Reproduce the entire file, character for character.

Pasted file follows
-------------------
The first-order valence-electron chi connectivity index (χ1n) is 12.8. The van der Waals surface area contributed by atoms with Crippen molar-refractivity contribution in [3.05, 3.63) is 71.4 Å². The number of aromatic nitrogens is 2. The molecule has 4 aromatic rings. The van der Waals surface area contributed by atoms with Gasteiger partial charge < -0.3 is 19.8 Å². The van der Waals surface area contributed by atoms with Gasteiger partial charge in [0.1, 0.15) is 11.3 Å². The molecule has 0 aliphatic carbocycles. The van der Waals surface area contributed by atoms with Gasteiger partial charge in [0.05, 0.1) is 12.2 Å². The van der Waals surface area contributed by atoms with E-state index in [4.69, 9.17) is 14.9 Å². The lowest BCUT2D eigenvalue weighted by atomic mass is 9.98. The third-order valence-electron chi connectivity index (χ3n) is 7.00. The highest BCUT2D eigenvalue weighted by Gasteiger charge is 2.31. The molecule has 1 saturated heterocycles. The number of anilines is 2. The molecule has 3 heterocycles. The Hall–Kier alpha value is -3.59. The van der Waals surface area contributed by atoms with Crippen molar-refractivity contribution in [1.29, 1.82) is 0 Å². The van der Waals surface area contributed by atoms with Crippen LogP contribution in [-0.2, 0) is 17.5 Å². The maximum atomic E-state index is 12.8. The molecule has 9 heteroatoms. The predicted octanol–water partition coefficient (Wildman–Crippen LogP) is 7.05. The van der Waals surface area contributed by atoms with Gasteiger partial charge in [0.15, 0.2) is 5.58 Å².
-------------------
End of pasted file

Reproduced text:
The first-order valence-electron chi connectivity index (χ1n) is 12.8. The van der Waals surface area contributed by atoms with Crippen molar-refractivity contribution in [3.05, 3.63) is 71.4 Å². The number of aromatic nitrogens is 2. The molecule has 4 aromatic rings. The van der Waals surface area contributed by atoms with Gasteiger partial charge < -0.3 is 19.8 Å². The van der Waals surface area contributed by atoms with Gasteiger partial charge in [0.1, 0.15) is 11.3 Å². The molecule has 0 aliphatic carbocycles. The van der Waals surface area contributed by atoms with Gasteiger partial charge in [0.05, 0.1) is 12.2 Å². The van der Waals surface area contributed by atoms with E-state index in [4.69, 9.17) is 14.9 Å². The lowest BCUT2D eigenvalue weighted by atomic mass is 9.98. The third-order valence-electron chi connectivity index (χ3n) is 7.00. The highest BCUT2D eigenvalue weighted by Gasteiger charge is 2.31. The molecule has 1 saturated heterocycles. The number of anilines is 2. The molecule has 3 heterocycles. The Hall–Kier alpha value is -3.59. The van der Waals surface area contributed by atoms with Crippen molar-refractivity contribution in [1.29, 1.82) is 0 Å². The van der Waals surface area contributed by atoms with Crippen LogP contribution in [-0.2, 0) is 17.5 Å². The maximum atomic E-state index is 12.8. The molecule has 9 heteroatoms. The predicted octanol–water partition coefficient (Wildman–Crippen LogP) is 7.05. The van der Waals surface area contributed by atoms with Gasteiger partial charge in [0.15, 0.2) is 5.58 Å².